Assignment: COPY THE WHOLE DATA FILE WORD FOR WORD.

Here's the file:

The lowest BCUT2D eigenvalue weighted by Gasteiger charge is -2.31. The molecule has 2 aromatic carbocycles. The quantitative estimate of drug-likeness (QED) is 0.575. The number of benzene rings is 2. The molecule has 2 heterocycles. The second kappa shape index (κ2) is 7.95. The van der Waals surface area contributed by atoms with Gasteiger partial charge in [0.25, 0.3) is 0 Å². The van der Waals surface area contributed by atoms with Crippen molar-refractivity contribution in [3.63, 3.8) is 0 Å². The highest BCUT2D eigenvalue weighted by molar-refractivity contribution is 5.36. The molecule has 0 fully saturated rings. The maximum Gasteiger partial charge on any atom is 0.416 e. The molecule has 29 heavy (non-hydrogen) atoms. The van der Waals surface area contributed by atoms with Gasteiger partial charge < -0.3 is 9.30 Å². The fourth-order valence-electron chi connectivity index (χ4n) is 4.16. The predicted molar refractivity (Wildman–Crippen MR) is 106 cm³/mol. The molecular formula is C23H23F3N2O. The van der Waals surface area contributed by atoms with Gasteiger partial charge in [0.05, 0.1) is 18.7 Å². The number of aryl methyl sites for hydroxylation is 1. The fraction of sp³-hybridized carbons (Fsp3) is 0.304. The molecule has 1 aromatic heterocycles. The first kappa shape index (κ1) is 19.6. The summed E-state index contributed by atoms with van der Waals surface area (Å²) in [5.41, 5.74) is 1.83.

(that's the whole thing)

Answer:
The lowest BCUT2D eigenvalue weighted by Gasteiger charge is -2.31. The molecule has 2 aromatic carbocycles. The quantitative estimate of drug-likeness (QED) is 0.575. The number of benzene rings is 2. The molecule has 2 heterocycles. The second kappa shape index (κ2) is 7.95. The van der Waals surface area contributed by atoms with Gasteiger partial charge in [0.25, 0.3) is 0 Å². The van der Waals surface area contributed by atoms with Crippen molar-refractivity contribution in [3.63, 3.8) is 0 Å². The highest BCUT2D eigenvalue weighted by molar-refractivity contribution is 5.36. The molecule has 0 fully saturated rings. The maximum Gasteiger partial charge on any atom is 0.416 e. The molecule has 29 heavy (non-hydrogen) atoms. The van der Waals surface area contributed by atoms with Gasteiger partial charge < -0.3 is 9.30 Å². The fourth-order valence-electron chi connectivity index (χ4n) is 4.16. The predicted molar refractivity (Wildman–Crippen MR) is 106 cm³/mol. The molecular formula is C23H23F3N2O. The van der Waals surface area contributed by atoms with Gasteiger partial charge in [0.05, 0.1) is 18.7 Å². The number of aryl methyl sites for hydroxylation is 1. The fraction of sp³-hybridized carbons (Fsp3) is 0.304. The molecule has 1 aromatic heterocycles. The first kappa shape index (κ1) is 19.6. The summed E-state index contributed by atoms with van der Waals surface area (Å²) in [5.41, 5.74) is 1.83.